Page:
I recently finished my last big block of Ironman training. This is the third time I have gone through training for an Ironman race. Things were different each time but one thing remains the same: I love this stuff. I love the block that pushes you and you work to peak in training. It’s hard. It’s challenging both mentally and physically. But it’s also what I love to do. It’s where I have my fun. It’s where I make memories with friends. It’s where I find my adventure.
I know it sounds weird. I know it doesn’t compute for some but really….it’s true. Riding 100 miles, or 80 miles, with someone has a chance for a lot of stuff to happen. Somehow, somewhere you will be challenged. Somehow, somewhere you will have a bonding experience with people and you will be forever grateful they are in you life. Even if only for that ride.
I have ridden two organized centuries, and two centuries self supported with friends in this preparation. Both organized centuries I have gotten in with strangers and both times they have made the ride amazing. Both times with friends have been amazing and good for me as well.
My first century was in Acworth with my coach and several of her friends/athletes (also, friends of mine at this point too). I had ridden with all of them before throughout the winter for shorter rides. I love riding with them….a group of strong, women riders. When we ride an organized century a group of men have tagged on and when we stop comment that they have just been trying to keep pace! Anyway, I was nervous. I was jumping from a high of 62-70 miles straight in to a century with very strong, female riders. It ended up to be amazing. I hung with them. There is a stretch after mile 80 where they all like to push…a series of hills and rollers that is challenging. We all rode our own ride there. I was not near the front and was still pushing high watts for me. Not sure how, after 80 miles, I found that effort in my legs, but I did. After that I keptin the back, well behind the draft zone. I kept pace with them, but mentally was done with drafting. And I learned that in a pace line I leaned too heavily on my right foot and it was sore. I just wanted and needed to pedal steady. So I stayed back a bit, but still with the group. Overall I was thrilled that I managed to stay with this strong group when jumping over 30 miles for a longest ride of the season. And still had a solid t-run!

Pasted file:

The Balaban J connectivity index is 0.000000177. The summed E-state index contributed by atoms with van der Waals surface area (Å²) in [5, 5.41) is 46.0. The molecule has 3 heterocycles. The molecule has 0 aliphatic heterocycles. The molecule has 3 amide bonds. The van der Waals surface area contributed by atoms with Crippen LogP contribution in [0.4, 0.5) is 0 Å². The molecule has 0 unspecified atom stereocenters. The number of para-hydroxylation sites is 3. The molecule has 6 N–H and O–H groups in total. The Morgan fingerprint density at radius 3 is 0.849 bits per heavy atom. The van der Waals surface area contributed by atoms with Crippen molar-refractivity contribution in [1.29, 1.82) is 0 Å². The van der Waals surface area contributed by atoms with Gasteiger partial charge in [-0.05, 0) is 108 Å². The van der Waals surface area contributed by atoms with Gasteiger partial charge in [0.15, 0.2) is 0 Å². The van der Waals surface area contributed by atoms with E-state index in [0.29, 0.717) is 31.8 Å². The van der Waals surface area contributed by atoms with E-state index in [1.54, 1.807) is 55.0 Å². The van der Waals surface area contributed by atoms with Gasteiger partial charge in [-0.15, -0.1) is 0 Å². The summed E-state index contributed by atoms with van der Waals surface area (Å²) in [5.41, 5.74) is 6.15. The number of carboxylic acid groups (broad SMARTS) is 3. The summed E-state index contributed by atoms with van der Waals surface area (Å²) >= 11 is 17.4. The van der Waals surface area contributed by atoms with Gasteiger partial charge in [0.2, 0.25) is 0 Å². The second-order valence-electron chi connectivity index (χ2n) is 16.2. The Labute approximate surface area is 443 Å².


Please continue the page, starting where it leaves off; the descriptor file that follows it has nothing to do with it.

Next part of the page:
Next up was the first organized century, Cartersville, is where I met Jeff….And he took a ride where I could have been alone and a bit warry (I had started with friends but just going a bit faster) as it was rural and I kept a watchful eye out for random, unfenced dogs, deer, etc….he and I stuck together for most of the ride after mile 35 or so, and rode well. I had a fabulous ride. He made a negative mindset I was nearing and helped me have a lot more fun.
My third century was, again, an organized one (Covington Century). I ended up getting lost with 4 random guys. I never learned their names. One navigated us back to course. At the rest stop we learned we were so far off course that distance options if we stayed on course were 88 or 118 miles. Oops. I wanted the century and didn’t want to make it up near town as those tend to be slow, “junk” miles so was game for the 118. The navigator of our group looked at his phone and said he could get us near a century by navigating off course. And so off we went….And had a terrific ride. We did get split up about mile 85 or so when I was leading and I think our navigator and his friend caught a turn I missed. So now we were down to 3, and using our phones to get back on course back home. All the while, I felt like I was just getting in to things. I felt great! We ended up with 112 miles and not too much more stopping time. I got home that evening and was going out with a group in town for a board meeting that Carlos is the president of. That evening they asked about my ride and I was absolutely gushing. It was a terrific time. I was stunned and flattered that this group of men were willing to alter plans to ride with me. I kind of felt like I earned their respect with how I rode which made me smile as I have been working very hard on the bike. The truth is they were just a great and flexible group of guys. And I had a strong t-run. Fabulous!